By Don Davis
Two federal government shutdown episodes stand out for U.S. Rep. Tim Walz.
One is families of military personnel killed in duty not receiving federal aid they were due. The other is World War II veterans, elderly men and women just off an airplane, not being allowed to see a new Washington, D.C. memorial in their honor.
“Some people did not realize there are consequences to shutting down the government,” Walz said.
Also upsetting to the southern Minnesota Democrat was House and Senate members of both parties removing blockades to the memorial, in front of reporters and television cameras, to make political statements.
“I have never been more disgusted than to see my colleagues” take advantage of a situation, he said. “It is just so dang frustrating.”
A federal government shutdown passed the 11-day mark as the weekend began, idling 460,000 federal employees and cutting off services to many Americans. As talks to end the shutdown sputtered, the country’s veterans wondered what will become of their promised federal help.
Leslie Goodwin said that he has not heard much from the 3,000 veterans he serves in his northwest Minnesota’s Polk County veterans’ services office. He also has not heard much about the situation from veterans’ officials, instead counting on the Grand Forks Herald and other media to keep him informed.
“I always tell them, ‘Watch the news,’” he said is his advice to veterans.
Medical benefits should continue with little change during the shutdown, Goodwin said.
“Veterans will get their health care, veterans will be able to see their doctor,” Walz said.
However, other federal veterans programs are beginning to run out of money and if the shutdown lasts much longer, federal checks may end.
The issue of not paying families $100,000 and flying them to where caskets arrive in Dover, Del., when someone in the military dies caught a lot of attention.
“That has made people absolutely wild and angry,” U.S. Rep. Sean Duffy of northwest Wisconsin said. “It is absolutely imperative that we pay the families of those who have paid the ultimate sacrifice.”
A private organization now is paying families of military personnel who die on the job, expecting to be repaid once Congress and President Barack Obama agree on a new budget.
The Minnesota Veterans Affairs Department “remains open for business,” Commissioner Larry Shellito said. “However, we are continuing to monitor the federal situation to determine the short- and long-term effects of the shutdown, and stand ready to assist veterans should needs arise.”
While most impact on veterans would be felt later in October, Veterans Affairs Secretary Eric Shinseki told the House Veterans Affairs Committee that thousands in his organization already have been furloughed, resulting in service delays.
For instance, Shinseki said, an average of 1,400 veterans every day experience delays in the review of benefit claims. That comes after what he called “significant gains” in reducing backlogs.
In his committee testimony, Shinseki gave a sampling of things veterans can expect by Nov. 1 if the shutdown continues:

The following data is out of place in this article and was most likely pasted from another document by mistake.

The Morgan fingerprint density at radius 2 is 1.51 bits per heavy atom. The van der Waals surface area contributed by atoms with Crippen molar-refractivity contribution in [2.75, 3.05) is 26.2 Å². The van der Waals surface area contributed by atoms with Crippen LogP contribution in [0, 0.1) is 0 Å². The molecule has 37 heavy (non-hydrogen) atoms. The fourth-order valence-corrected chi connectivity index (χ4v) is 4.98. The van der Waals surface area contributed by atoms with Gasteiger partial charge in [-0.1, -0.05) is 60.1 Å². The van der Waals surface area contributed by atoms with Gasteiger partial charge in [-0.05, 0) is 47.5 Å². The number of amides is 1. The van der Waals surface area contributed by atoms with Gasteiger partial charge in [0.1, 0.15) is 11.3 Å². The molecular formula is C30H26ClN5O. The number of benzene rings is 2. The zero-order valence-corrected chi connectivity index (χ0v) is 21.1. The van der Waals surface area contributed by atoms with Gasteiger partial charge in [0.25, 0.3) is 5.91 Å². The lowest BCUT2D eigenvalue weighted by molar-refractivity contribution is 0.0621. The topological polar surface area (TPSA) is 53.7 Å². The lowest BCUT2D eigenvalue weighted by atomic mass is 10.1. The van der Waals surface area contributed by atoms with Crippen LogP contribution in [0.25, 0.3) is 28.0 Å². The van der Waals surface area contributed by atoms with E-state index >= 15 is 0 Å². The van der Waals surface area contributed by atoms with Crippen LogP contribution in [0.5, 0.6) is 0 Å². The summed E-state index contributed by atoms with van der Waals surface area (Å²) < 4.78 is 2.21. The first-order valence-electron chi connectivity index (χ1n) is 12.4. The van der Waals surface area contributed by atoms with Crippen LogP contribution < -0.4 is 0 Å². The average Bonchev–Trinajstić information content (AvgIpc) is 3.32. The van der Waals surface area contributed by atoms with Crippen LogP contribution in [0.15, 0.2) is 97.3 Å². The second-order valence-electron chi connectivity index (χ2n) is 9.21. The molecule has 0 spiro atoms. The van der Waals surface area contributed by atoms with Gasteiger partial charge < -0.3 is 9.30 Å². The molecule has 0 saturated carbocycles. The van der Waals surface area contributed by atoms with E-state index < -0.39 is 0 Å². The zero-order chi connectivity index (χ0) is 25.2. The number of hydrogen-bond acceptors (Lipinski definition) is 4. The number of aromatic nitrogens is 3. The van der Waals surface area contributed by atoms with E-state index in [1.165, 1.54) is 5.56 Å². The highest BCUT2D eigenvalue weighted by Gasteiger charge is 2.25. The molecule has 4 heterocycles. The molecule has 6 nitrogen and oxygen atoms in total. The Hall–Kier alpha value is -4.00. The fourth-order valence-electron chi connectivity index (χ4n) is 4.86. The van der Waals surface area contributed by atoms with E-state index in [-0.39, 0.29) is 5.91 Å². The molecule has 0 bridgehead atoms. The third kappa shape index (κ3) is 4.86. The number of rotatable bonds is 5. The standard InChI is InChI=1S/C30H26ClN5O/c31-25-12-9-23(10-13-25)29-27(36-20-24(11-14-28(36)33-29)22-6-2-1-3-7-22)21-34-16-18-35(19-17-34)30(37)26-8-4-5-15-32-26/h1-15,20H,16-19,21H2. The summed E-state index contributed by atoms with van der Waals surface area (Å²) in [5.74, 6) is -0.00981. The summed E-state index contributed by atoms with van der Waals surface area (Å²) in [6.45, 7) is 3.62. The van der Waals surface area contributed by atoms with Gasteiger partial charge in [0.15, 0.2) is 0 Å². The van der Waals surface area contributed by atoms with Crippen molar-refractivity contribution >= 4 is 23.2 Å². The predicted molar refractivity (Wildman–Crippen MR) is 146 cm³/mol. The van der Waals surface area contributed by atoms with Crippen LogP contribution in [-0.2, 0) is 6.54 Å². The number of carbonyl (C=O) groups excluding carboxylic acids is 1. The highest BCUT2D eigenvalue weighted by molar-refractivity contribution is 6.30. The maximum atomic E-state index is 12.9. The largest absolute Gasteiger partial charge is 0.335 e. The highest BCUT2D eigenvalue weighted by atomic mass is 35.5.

— Claims processing for compensation, pension, education, vocational rehabilitation and employment benefits will be suspended.
— Nearly 5,600 veterans a day will not receive decisions on their disability claims.
— More than 3.8 million veterans no longer will receive compensation payments, including some with the most severe disabilities.
— Pension checks will stop for more than 315,000 veterans and 202,000 surviving family members.
— More than 500,000 veterans and active service members no longer will get education benefits.
— National cemeteries will reduce the number of burials, forcing families to pay for storage of remains.
In addition to veterans-specific programs, more than 600,000 veterans work in all areas and the federal government, with many affected by the shutdown.
Walz and Shinseki said that Congress cannot simply exempt the Veterans Administration from the shutdown’s impact. VA programs rely on any number of other federal agencies, such as the Labor Department Internal Revenue Service and Social Security.
In a Friday morning interview from Washington, Walz said: “It’s been overcast and rainy, and the weather fits the mood.”
On the other hand, he added, a solution may be near.
“I get the feeling that this fever is about ready to break,” Walz said.
Duffy is a rare Republican who publically says that he is willing to pass a shutdown-ending funding bill that would make no other changes.
Saying he comes from a family with 11 kids, “we work through our problems by talking, by communicating with each other,” something federal officials should try.
“People for the most part, (say) ‘I want my government to work. I know you guys disagree, but dang it, sit down and talk,’” Duffy said of what he has heard from constituents of both political parties.
Changes are occurring as the shutdown continues.
The military is recalling most of its civilian employees after initially furloughing many. The National Park Service began allowing visitors to the World War II memorial after members of Congress raised so much noise about it closing.
In South Dakota, turnouts along a road that gave motorists a view of Mount Rushmore have reopened. And the governor there is looking at whether the state should temporarily take over running Mount Rushmore and Badlands National Park.